Mycobacterium kansasii, an atypical Mycobacterium, may cause serious illness in humans. We describe a M. kansasii infection of the foot joint, which was diagnosed in a 46-year-old woman with systemic lupus erythematosus. The diagnosis was based on a positive culture from degenerative tissue and histological diagnosis of a synovium. We reviewed the literature regarding M. kansasii infection of the joint, bone, and periarticular structures focusing on the complication of rheumatic diseases.  (+info)

The foot in chronic rheumatoid arthritis. (5/85)

The feet of 200 consecutive admissions with classical or definite rheumatoid arthritis were studied. 104 were found to have pain or deformity. Clinical involvement of the joints was seen more often than radiological joint damage in the ankle, but the reverse was the case in the midtarsal joints. The metatarsophalangeal joints were involved most frequently both clinically and radiologically. Sixty per cent of the patients required modified shoes but only a third of these had received them. The need for more shoes is clear, and although this is a highly selected group of patients they were all under specialist care. The increased expenditure on special footwear would benefit the patient, firstly by improving ambulation, and secondly perhaps by reducing the number of operations necessary. Hallux valgus was very common and occurred with similar frequency to disease in the other metatarsophalangeal joints. Although not exclusive to rheumatoid arthritis, hallux valgus must have been caused for the most part by the rheumatoid arthritis and if so, then it is suggested that the provision of suitable shoes for patients may be less costly than subsequent surgical treatment.  (+info)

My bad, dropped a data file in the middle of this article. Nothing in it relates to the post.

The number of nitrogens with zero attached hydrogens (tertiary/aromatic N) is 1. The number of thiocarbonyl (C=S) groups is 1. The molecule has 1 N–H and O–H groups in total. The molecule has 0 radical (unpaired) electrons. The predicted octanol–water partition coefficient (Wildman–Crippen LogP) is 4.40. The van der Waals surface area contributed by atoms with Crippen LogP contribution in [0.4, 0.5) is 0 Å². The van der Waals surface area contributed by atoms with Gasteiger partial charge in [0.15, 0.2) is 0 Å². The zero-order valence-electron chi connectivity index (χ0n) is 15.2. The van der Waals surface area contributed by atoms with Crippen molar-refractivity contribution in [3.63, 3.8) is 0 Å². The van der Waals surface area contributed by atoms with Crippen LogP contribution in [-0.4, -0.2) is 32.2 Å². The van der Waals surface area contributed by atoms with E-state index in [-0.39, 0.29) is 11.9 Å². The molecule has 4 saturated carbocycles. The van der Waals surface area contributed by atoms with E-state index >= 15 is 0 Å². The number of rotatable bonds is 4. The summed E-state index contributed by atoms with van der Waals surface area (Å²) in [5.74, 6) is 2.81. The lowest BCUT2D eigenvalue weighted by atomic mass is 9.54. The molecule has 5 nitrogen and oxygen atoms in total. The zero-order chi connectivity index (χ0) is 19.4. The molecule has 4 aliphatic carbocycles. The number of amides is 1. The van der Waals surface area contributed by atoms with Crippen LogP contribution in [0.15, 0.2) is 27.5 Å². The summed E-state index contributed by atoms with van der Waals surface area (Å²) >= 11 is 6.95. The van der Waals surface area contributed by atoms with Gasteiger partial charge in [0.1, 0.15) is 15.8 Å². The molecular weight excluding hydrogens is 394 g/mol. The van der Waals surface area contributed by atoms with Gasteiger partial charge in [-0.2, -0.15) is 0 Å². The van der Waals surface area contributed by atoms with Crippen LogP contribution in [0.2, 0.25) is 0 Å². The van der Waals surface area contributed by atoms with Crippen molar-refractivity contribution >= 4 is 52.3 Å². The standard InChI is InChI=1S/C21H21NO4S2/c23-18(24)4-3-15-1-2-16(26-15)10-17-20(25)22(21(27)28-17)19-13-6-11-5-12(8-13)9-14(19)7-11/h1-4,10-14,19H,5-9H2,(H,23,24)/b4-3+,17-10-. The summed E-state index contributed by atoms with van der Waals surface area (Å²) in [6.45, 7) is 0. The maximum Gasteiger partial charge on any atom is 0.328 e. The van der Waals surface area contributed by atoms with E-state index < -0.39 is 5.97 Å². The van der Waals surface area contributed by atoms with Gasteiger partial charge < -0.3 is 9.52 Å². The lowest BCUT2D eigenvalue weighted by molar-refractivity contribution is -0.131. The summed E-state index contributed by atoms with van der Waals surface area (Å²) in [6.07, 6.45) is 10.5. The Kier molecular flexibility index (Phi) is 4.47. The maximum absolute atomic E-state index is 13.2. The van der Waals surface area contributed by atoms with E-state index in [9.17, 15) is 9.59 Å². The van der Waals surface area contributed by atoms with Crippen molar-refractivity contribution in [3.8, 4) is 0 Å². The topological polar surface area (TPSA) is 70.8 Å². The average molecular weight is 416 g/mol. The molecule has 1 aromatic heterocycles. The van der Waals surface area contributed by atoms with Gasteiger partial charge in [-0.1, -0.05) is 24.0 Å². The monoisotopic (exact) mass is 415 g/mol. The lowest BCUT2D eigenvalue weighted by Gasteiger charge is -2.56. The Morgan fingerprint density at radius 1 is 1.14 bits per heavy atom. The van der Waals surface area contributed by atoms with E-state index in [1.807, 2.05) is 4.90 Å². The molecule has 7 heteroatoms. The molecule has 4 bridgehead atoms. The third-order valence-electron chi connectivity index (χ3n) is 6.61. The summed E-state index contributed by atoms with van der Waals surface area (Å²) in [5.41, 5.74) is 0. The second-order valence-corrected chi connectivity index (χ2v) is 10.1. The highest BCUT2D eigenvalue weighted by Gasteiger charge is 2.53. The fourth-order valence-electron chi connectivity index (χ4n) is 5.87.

Increased arthritis severity in mice coinfected with Borrelia burgdorferi and Babesia microti. (6/85)

Increased severity of disease and persistence of symptoms have been recently reported in some patients with simultaneous infection of Borrelia burgdorferi and Babesia microti in the northeastern and northern midwest United States. This study used a murine model to examine whether defined disease conditions such as arthritis and carditis differed in severity in mice infected solely with B. burgdorferi and in mice coinfected with B. microti and B. burgdorferi. C3H.HeJ and BALB/c mice cohorts were coinfected or singly infected and then monitored experimentally for 15 and 30 days after inoculation. Carditis and arthritis was determined by blinded histopathologic evaluation of myocardium and tibiotarsal joints. Cytokine measurements were made on lymph node and spleen supernatants for interferon-gamma, interleukin (IL)-4, IL-10, and IL-13. No differences were observed for C3H.HeJ mice cohorts; however, coinfected BALB/c mice had a significant increase in arthritis severity at day 30. This clinical observation was correlated with a significant reduction in expression of the cytokines IL-10 and IL-13.  (+info)

Jumping and kicking in bush crickets. (7/85)